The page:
TS
Tectonics and Structural Geology

Features from the Field: S-C fabrics

Features from the Field: S-C fabrics

As we have seen in previous Features from the field posts, structural fabrics are both informative and spectacular. But many structural geologists will list a shear zone fabric, such as mylonite, as their favourite!

As Samuele, Hannah and I wrote in a previous post, shear zones are regions of intense deformation where rocks have accommodated an extremely high amount of strain and that strain has been strongly partitioned into narrow zones. Outside the shear zone the rocks are relatively undeformed.

In that first post in this series, we introduced mylonitic fabrics to you. In this post, let’s talk about composite fabrics which can also be important and informative in many deformed rocks.

 

So what is a composite fabric?

 

A composite fabric is a structure where two (or more) new foliations form at low angles to one another during the same deformation event. The sheared rock has a distinctive fabric defined by these two foliations.

 

S-C fabric in Neoproterozoic phyllonitic metasediment of the Adelaide Fold Belt, South Australia. Deformation during the Palaeozoic (c. 500 Ma) during the Delamerian Orogen is likely responsible for formation of the composite fabric at this locality. Shear sense is right to left (source: Sandra McLaren)

 

Most commonly the two foliations are the S-fabric and the C-fabric. The S-fabric (where S is from the French word schistosité) is the penetrative fabric, defined by alignment of deformed minerals within the sheared rock. The C-fabric (from the French cisaillement meaning shear) consists of the spaced surfaces along which shear movement has been concentrated.

The geometry of these fabrics can be a bit confusing so let’s look a bit more closely to understand how to identify and interpret them, and to get an idea of how they form.

 

Cartoon to show the components of a composite fabric and how they form. Note that the S-fabric forms due to the realignment and change in shape of minerals within the rock as a result of ductile deformation processes such as crystal-plasticity. The C-fabric forms as a spaced fabric as mini-shear zones accommodate strain (source: Sandra McLaren)

 

The S-fabric forms as components of the rock are rotated into the direction of shear. Individual minerals will show shape change (strain) that has happened by a process such as crystal-plasticity. The minerals will become ellipsoidal in shape reflecting the direction of the shearing. This is often most commonly observed in quartz but also occurs in other minerals depending on the temperature at which shearing occurs. In the Cape Conran examples in the photos below, K-feldspar is showing this behaviour.

 

Detail of composite planar (S-C) fabric within the Cape Conran Granite (Victoria, Australia). Note the ‘tails’, formed as a result of crystal-plastic processes during shearing, at the corners of the large K-feldspar porphyroclasts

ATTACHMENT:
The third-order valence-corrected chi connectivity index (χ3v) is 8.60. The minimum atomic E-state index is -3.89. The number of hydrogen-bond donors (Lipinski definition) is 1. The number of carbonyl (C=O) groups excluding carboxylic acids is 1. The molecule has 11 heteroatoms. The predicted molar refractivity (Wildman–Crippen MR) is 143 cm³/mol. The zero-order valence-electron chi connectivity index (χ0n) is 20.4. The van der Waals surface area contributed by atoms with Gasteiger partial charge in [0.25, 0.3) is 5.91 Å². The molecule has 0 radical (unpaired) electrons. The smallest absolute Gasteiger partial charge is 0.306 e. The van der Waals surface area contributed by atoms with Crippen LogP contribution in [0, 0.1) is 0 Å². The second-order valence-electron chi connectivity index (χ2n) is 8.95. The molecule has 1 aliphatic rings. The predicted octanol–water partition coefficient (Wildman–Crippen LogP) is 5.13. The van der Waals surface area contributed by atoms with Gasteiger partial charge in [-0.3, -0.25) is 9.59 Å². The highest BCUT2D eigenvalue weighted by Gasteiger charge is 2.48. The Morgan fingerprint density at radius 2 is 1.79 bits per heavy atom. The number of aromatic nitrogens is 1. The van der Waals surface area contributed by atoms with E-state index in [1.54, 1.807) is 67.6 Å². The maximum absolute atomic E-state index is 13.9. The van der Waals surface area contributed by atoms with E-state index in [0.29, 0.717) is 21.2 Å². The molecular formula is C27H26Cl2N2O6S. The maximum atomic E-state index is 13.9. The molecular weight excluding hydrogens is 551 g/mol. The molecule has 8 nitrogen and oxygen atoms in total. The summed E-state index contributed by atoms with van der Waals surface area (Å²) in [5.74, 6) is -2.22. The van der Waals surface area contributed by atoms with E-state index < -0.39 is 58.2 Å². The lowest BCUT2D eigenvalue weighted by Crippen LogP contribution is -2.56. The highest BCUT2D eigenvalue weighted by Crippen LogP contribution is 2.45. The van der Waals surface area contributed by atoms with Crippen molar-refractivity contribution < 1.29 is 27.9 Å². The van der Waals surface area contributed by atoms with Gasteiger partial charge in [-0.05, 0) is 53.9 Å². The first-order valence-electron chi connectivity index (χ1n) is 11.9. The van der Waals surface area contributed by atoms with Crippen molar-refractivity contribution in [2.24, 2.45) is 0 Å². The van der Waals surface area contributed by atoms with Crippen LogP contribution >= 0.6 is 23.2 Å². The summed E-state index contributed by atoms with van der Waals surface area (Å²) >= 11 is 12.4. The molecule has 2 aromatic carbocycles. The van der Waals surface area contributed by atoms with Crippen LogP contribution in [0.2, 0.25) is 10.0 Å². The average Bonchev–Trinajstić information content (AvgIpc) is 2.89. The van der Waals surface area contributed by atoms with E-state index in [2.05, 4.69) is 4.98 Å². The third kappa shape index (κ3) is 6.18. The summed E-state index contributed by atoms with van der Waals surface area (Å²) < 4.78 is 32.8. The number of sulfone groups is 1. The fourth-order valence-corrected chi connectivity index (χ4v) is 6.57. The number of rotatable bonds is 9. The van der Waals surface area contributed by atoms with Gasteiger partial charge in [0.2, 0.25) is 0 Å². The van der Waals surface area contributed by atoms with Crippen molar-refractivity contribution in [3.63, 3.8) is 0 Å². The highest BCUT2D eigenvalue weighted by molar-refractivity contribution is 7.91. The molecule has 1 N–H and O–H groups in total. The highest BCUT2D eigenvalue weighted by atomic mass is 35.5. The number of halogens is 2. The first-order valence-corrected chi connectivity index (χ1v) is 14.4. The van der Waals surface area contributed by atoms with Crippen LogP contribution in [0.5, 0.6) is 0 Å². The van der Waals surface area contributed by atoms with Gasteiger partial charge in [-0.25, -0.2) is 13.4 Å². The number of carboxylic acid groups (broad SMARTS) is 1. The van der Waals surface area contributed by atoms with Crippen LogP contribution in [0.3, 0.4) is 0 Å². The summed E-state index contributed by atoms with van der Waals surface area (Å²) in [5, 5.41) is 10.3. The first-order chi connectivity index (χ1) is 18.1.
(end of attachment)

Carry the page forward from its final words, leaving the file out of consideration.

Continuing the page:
(credit: Sandra McLaren)

 

Composite planar (S-C) fabric within the Cape Conran Granite (Victoria, Australia). Sense of movement is top to the left (West over East) during shearing at around 380 Ma (credit: Sandra McLaren)

 

The C-fabric forms as a set of mini shear zones, characterised by marked grain size reduction. These will be parallel to the maximum strain axis (X) so the C-fabric will be parallel to the shear zone boundary. The orientation of the C-fabric helps us to identify the dip and strike of the shear zone and its sense of movement.

The angle between the S-fabric and the C-fabric varies but can be a reliable shear sense indicator if it’s consistent.

With increasing total strain, the C-fabric and S-fabric rotate to eventually become parallel or near parallel to each other. Where this has happened we no longer have individual S and C fabrics but a combined fabric that can be called CS.

 

Composite planar (S-C) fabric within serpentinite from an unknown location. Left image = PPL, Centre image = XPL, black scale bar is 80 microns. Right image = whole of thin section in PPL. Length of long side of thin section = 50 mm (credit: Sandra McLaren)

References and Further reading

Lister, G.S., Snoke, A.W., 1984, S-C Mylonites, Journal of Structural Geology, v. 6, p. 617-638, https://doi.org/10.1016/0191-8141(84)90001-4

TS Must-Read – Lister and Snoke (1984) S-C Mylonites

Fossen, 2010, Structural Geology. Cambridge University Press.

Davis, George H. Structural Geology of Rocks and Regions. Wiley Global Education US, 2011. [VitalSource Bookshelf]

 

Sandra McLaren is a senior lecturer at the University of Melbourne


Samuele Papeschi is a postdoc at JAMSTEC (Kochi, Japan). As a researcher, he studies deformation in rocks combining field work with the analysis of rocks under the optical and electron microscopes. He constantly hears the call of the mountains, where he loves to hike and work, taking snapshots of impressive Features from the Field.


Hannah Davies is currently a PhD student in Lisbon University, Portugal. By combining GPlates and numerical modelling she is exploring the link between plate tectonics and tides. As ocean basins change over geological time scales due to continental drift, and the Wilson cycle, the tides in those ocean basins also changes. Hannah's work is currently focused on quantifying this change in the tides over geological time.


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